If you are a fan of running and gunning, bow-mounted decoys are worth a try. These are super-realistic decoys that are light enough to allow easy movement. These are best used in areas with bushes and other vegetation that can hide your profile.

It is also important to use yardage markers while placing decoys. I use natural markers to check if the bird is within the range of my longest shot.

Scouting Turkey Patterns

Pre-season or early-season scouting is effective as the foliage is yet to get dense and you can spot the birds from longer distances. Since a few flocks might still be together, the birds are easier to spot. Following turkey signs like droppings and strut marks wil give you an idea about their hunting grounds.

It is important to time your scouting trips right. Turkeys may change their movement patterns as the season changes to spring. Scouting two the three weeks before the season begins works best for me. Head out too early and you might end up looking in the wrong direction.

One of my favorite tactics is to find a vantage point, preferably at an elevation, during the evening. Then I listen to the gobbling toms which helps me to point out the roost locations.

own the season

Hunt the Season Phases Accordingly

Typically, the spring hunting season can be divided into three main phases based on turkey biology. 

Early Phase

This is in very early spring when the winter turkey groups are breaking up. The males are under the influence of the breeding hormones, but the females are not ready to breed yet. Combining the strutting turkey decoy with a hen can be a good choice to make the toms aggressive.

If you can mark the travel pattern of the gobblers by scouting, you can set up the decoys in their path. Now, depending on your location, the best part of this phase may be over by the time the actual season begins. You might get some chances if the weather turns cold in late spring.

Middle Phase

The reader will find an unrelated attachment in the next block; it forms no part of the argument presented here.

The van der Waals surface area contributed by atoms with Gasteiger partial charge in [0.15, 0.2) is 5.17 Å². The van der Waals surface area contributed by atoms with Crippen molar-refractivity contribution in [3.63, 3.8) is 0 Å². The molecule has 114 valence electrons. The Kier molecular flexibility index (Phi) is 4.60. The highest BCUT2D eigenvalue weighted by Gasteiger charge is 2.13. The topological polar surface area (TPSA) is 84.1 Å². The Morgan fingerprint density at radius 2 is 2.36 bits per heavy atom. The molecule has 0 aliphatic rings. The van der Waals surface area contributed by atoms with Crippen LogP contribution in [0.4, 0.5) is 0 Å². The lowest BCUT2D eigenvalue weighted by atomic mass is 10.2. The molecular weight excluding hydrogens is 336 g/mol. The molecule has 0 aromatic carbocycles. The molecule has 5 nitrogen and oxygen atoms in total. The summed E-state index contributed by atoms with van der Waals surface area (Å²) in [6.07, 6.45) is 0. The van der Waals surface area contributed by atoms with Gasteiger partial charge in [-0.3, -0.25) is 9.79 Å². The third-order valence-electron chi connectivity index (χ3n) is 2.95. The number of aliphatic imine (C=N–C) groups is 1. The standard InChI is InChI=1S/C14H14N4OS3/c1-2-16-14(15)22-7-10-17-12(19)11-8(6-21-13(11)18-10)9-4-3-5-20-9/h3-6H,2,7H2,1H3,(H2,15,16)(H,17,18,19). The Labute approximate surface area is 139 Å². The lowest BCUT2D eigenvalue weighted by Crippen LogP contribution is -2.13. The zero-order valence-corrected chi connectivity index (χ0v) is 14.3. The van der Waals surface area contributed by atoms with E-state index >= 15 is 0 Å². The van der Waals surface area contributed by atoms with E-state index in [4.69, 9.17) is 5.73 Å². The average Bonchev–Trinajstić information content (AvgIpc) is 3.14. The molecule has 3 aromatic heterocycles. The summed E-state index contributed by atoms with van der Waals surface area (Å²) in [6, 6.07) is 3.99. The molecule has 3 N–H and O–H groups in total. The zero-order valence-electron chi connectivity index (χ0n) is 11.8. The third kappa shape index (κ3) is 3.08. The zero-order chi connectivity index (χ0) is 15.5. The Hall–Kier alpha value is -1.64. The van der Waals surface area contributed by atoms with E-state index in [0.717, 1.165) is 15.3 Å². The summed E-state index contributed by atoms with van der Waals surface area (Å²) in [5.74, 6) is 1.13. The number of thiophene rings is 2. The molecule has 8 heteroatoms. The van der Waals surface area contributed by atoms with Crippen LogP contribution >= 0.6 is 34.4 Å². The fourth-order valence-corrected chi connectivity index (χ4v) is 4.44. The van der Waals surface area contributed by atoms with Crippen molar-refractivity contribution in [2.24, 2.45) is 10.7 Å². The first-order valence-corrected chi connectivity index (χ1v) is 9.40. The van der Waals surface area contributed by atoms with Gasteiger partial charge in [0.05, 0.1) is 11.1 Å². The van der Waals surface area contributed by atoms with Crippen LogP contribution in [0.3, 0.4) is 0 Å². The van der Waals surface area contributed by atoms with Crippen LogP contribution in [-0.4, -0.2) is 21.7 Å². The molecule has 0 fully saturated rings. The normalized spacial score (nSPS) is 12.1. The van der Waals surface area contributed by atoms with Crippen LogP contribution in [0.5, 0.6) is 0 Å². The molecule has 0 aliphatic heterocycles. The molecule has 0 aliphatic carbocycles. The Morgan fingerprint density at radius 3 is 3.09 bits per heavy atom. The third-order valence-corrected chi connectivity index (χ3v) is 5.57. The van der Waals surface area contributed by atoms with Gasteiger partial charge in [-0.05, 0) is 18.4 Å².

This is the phase when the males have found their flock of hens and the amount of gobbling has come down. Since they are actively breeding, calling will not generate good results. Using the right decoys can help you attract some of the lonely males who were whipped by the boss gobblers.

The other option is roosting the birds as they tend to gobble at dawn. Once they are on the ground in the early morning, they are more likely to answer your calls.

Late Season

In the last phase, things get more exciting as the male turkeys get back to gobbling and start looking for new mates. The only difference is, they are not so aggressive anymore.  

By this time, most of the hens are nesting. A few may have lost the nest to predators and looking for another session of breeding. Using lone hen decoys is the best option in this phase.  Also, keep off from aggressive calling and focus on using mild yelps and putts.

When Bowhunting is Most Effective

When it comes to picking the best time of the day for archery turkey hunts, the choice is between early morning and midday. I am a big fan of early morning ambushes as I enjoy roosting. It also allows you to lure the gobbler away before the hens arrive. Plus, darkness provides an additional cover to set up your ambush. 

If heading out in the woods at 3.30 am is no fun for you, try looking for flocks around midday. In many cases, I have found the toms to be more responsive to calls during this period. 

I do not expect successful evening turkey hunting sessions with the bow. In many locations, the light levels come down too fast to make shooting effective.

modern homestead

Bow Hunting Turkey FAQs:

Can you bow hunt turkey without a blind?

Archery turkey hunting from a blind is the best option. However, some pro hunters use a combination of camo and natural covers like trees and bushes to hide their movements.

Where do you aim when bow hunting a turkey?

For a strutting turkey, a head-on shot works best. Aiming at a point, an inch above the beard, will give you a clean kill.

How far can you shoot a turkey with a bow?

For bow hunters, 15 to 20 yards is a good shooting distance to ensure a clean kill. If you are highly skilled with the bow, you can increase that to 25 yards.

Final Thoughts

Now, all that might make shooting turkey with a bow seem like a daunting task. Yes, it does require a lot of trial and error to find out what exactly works for you. And it does get maddeningly frustrating at times.

But honestly, once you master the art, it is incredibly rewarding! 

When you achieve the required skill levels with hard work and patience, the feeling is unlike any other. Combining a bow and arrow along with woodsmanship- that is as close to classical turkey hunting as you can get.